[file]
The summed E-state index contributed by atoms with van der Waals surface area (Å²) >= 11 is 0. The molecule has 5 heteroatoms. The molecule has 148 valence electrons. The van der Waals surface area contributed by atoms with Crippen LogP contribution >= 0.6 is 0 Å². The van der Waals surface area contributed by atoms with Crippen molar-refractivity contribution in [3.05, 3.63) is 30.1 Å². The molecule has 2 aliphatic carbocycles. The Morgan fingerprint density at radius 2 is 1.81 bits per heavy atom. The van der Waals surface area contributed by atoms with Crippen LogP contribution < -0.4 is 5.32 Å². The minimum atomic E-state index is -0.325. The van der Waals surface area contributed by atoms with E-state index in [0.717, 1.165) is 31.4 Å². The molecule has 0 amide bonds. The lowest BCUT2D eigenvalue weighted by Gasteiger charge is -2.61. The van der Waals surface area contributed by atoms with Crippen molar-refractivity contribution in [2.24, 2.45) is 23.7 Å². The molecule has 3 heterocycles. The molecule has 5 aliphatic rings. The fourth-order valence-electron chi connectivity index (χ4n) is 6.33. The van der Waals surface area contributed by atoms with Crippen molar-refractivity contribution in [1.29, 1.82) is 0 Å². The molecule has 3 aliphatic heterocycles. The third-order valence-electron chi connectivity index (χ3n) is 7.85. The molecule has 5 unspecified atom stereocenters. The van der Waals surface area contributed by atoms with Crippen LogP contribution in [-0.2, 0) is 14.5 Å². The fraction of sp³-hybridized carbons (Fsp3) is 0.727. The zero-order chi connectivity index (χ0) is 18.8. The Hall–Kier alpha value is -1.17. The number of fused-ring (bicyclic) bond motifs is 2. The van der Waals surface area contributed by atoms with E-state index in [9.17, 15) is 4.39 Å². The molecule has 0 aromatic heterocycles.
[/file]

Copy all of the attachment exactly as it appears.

The summed E-state index contributed by atoms with van der Waals surface area (Å²) >= 11 is 0. The molecule has 5 heteroatoms. The molecule has 148 valence electrons. The van der Waals surface area contributed by atoms with Crippen LogP contribution >= 0.6 is 0 Å². The van der Waals surface area contributed by atoms with Crippen molar-refractivity contribution in [3.05, 3.63) is 30.1 Å². The molecule has 2 aliphatic carbocycles. The Morgan fingerprint density at radius 2 is 1.81 bits per heavy atom. The van der Waals surface area contributed by atoms with Crippen LogP contribution < -0.4 is 5.32 Å². The minimum atomic E-state index is -0.325. The van der Waals surface area contributed by atoms with E-state index in [0.717, 1.165) is 31.4 Å². The molecule has 0 amide bonds. The lowest BCUT2D eigenvalue weighted by Gasteiger charge is -2.61. The van der Waals surface area contributed by atoms with Crippen molar-refractivity contribution in [2.24, 2.45) is 23.7 Å². The molecule has 3 heterocycles. The molecule has 5 aliphatic rings. The fourth-order valence-electron chi connectivity index (χ4n) is 6.33. The van der Waals surface area contributed by atoms with Crippen molar-refractivity contribution in [1.29, 1.82) is 0 Å². The molecule has 3 aliphatic heterocycles. The third-order valence-electron chi connectivity index (χ3n) is 7.85. The molecule has 5 unspecified atom stereocenters. The van der Waals surface area contributed by atoms with Crippen LogP contribution in [-0.2, 0) is 14.5 Å². The fraction of sp³-hybridized carbons (Fsp3) is 0.727. The zero-order chi connectivity index (χ0) is 18.8. The Hall–Kier alpha value is -1.17. The number of fused-ring (bicyclic) bond motifs is 2. The van der Waals surface area contributed by atoms with E-state index in [9.17, 15) is 4.39 Å². The molecule has 0 aromatic heterocycles.